OpenAIRE

    Havens, Mallory A.; Hastings, Michelle L.

    2016-01-01

    Splice-switching oligonucleotides (SSOs) are short, synthetic, antisense, modified nucleic acids that base-pair with a pre-mRNA and disrupt the normal splicing repertoire of the transcript by blocking the RNA–RNA base-pairing or protein–RNA binding interactions that occur between components of the splicing machinery and the pre-mRNA. Splicing of pre-mRNA is required for the proper expression of the vast majority of protein-coding genes, and thus, targeting the process offers a means to manipu...

  2. RNA Splicing: Regulation and Dysregulation in the Heart.

    Science.gov (United States)

    van den Hoogenhof, Maarten M G; Pinto, Yigal M; Creemers, Esther E

    2016-02-01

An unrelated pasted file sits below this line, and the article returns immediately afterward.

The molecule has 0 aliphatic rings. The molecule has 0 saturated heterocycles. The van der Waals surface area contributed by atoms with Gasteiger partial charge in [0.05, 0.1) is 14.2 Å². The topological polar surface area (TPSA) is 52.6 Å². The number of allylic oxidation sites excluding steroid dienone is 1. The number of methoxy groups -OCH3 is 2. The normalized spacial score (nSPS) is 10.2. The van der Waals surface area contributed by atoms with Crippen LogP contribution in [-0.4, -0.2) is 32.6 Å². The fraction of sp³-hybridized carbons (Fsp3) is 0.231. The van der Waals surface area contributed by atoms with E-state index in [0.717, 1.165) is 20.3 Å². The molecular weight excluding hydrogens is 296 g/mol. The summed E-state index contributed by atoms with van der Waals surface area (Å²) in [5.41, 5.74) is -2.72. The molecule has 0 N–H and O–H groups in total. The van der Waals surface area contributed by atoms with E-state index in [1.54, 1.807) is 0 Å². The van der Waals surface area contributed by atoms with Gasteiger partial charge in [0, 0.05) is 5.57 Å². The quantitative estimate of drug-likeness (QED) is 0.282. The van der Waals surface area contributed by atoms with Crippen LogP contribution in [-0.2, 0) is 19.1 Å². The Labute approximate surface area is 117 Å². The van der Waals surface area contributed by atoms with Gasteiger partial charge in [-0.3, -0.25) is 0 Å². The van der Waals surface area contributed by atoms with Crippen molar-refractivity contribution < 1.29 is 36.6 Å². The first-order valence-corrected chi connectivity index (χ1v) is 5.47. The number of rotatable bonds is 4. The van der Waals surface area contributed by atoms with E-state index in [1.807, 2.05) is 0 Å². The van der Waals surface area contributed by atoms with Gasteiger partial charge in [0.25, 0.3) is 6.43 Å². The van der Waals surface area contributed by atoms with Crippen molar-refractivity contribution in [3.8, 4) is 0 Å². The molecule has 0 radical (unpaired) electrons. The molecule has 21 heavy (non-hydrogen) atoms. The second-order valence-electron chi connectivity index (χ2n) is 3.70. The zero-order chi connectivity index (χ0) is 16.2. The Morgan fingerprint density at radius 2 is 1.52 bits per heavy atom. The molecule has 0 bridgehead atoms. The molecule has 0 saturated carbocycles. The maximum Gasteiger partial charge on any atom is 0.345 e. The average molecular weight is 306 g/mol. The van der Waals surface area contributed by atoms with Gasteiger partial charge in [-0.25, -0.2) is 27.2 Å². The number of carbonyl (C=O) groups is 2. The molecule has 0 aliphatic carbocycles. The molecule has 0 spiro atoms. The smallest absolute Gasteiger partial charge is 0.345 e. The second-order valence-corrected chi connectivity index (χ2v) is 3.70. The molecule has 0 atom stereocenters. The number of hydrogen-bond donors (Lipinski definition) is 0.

RNA splicing represents a post-transcriptional mechanism to generate multiple functional RNAs or proteins from a single transcript. The evolution of RNA splicing is a prime example of the Darwinian function follows form concept. A mutation that leads to a new mRNA (form) that encodes for a new functional protein (function) is likely to be retained, and this way, the genome has gradually evolved to encode for genes with multiple isoforms, thereby creating an enormously diverse transcriptome. Advances in technologies to characterize RNA populations have led to a better understanding of RNA processing in health and disease. In the heart, alternative splicing is increasingly being recognized as an important layer of post-transcriptional gene regulation. Moreover, the recent identification of several cardiac splice factors, such as RNA-binding motif protein 20 and SF3B1, not only provided important insight into the mechanisms underlying alternative splicing but also revealed how these splicing factors impact functional properties of the heart. Here, we review our current knowledge of alternative splicing in the heart, with a particular focus on the major and minor spliceosome, the factors controlling RNA splicing, and the role of alternative splicing in cardiac development and disease.